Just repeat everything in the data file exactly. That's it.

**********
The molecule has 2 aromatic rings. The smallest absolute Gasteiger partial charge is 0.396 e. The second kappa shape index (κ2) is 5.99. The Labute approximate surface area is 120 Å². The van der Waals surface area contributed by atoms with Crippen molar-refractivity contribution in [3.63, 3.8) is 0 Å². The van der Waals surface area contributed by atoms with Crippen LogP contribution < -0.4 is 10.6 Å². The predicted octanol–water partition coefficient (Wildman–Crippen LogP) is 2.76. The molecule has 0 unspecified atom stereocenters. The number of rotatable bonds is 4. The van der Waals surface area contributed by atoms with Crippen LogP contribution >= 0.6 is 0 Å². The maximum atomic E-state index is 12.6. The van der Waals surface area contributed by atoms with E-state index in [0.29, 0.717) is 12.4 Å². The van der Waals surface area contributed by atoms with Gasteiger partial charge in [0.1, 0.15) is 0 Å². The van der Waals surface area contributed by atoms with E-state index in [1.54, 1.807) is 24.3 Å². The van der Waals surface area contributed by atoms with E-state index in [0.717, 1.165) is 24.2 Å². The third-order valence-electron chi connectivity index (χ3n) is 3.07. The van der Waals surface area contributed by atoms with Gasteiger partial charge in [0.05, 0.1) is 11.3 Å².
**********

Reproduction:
The molecule has 2 aromatic rings. The smallest absolute Gasteiger partial charge is 0.396 e. The second kappa shape index (κ2) is 5.99. The Labute approximate surface area is 120 Å². The van der Waals surface area contributed by atoms with Crippen molar-refractivity contribution in [3.63, 3.8) is 0 Å². The van der Waals surface area contributed by atoms with Crippen LogP contribution < -0.4 is 10.6 Å². The predicted octanol–water partition coefficient (Wildman–Crippen LogP) is 2.76. The molecule has 0 unspecified atom stereocenters. The number of rotatable bonds is 4. The van der Waals surface area contributed by atoms with Crippen LogP contribution >= 0.6 is 0 Å². The maximum atomic E-state index is 12.6. The van der Waals surface area contributed by atoms with E-state index in [0.29, 0.717) is 12.4 Å². The van der Waals surface area contributed by atoms with Gasteiger partial charge in [0.1, 0.15) is 0 Å². The van der Waals surface area contributed by atoms with E-state index in [1.54, 1.807) is 24.3 Å². The van der Waals surface area contributed by atoms with E-state index in [0.717, 1.165) is 24.2 Å². The third-order valence-electron chi connectivity index (χ3n) is 3.07. The van der Waals surface area contributed by atoms with Gasteiger partial charge in [0.05, 0.1) is 11.3 Å².